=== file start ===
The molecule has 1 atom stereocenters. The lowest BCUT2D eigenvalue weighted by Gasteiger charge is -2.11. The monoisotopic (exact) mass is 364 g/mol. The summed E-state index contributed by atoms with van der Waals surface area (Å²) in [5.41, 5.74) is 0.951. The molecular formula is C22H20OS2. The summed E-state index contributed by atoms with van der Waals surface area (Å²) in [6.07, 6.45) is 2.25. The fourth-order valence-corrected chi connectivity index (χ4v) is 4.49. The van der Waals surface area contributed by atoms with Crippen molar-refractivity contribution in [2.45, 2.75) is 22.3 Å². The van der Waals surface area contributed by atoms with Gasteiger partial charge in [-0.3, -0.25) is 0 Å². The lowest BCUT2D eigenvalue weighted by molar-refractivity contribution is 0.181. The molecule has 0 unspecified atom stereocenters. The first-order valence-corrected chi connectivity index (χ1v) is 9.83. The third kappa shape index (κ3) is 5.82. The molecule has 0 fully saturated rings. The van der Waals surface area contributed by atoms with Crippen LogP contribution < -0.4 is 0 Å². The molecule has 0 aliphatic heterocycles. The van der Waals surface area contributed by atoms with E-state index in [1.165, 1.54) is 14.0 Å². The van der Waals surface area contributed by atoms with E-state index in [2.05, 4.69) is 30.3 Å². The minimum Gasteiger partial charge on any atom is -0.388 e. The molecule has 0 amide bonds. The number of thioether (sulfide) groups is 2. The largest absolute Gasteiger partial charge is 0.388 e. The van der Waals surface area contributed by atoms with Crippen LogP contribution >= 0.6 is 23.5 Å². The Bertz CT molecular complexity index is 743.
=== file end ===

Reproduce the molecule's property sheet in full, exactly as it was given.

The molecule has 1 atom stereocenters. The lowest BCUT2D eigenvalue weighted by Gasteiger charge is -2.11. The monoisotopic (exact) mass is 364 g/mol. The summed E-state index contributed by atoms with van der Waals surface area (Å²) in [5.41, 5.74) is 0.951. The molecular formula is C22H20OS2. The summed E-state index contributed by atoms with van der Waals surface area (Å²) in [6.07, 6.45) is 2.25. The fourth-order valence-corrected chi connectivity index (χ4v) is 4.49. The van der Waals surface area contributed by atoms with Crippen molar-refractivity contribution in [2.45, 2.75) is 22.3 Å². The van der Waals surface area contributed by atoms with Gasteiger partial charge in [-0.3, -0.25) is 0 Å². The lowest BCUT2D eigenvalue weighted by molar-refractivity contribution is 0.181. The molecule has 0 unspecified atom stereocenters. The first-order valence-corrected chi connectivity index (χ1v) is 9.83. The third kappa shape index (κ3) is 5.82. The molecule has 0 fully saturated rings. The van der Waals surface area contributed by atoms with Crippen LogP contribution < -0.4 is 0 Å². The molecule has 0 aliphatic heterocycles. The van der Waals surface area contributed by atoms with E-state index in [1.165, 1.54) is 14.0 Å². The van der Waals surface area contributed by atoms with E-state index in [2.05, 4.69) is 30.3 Å². The minimum Gasteiger partial charge on any atom is -0.388 e. The molecule has 0 amide bonds. The number of thioether (sulfide) groups is 2. The largest absolute Gasteiger partial charge is 0.388 e. The van der Waals surface area contributed by atoms with Crippen LogP contribution >= 0.6 is 23.5 Å². The Bertz CT molecular complexity index is 743.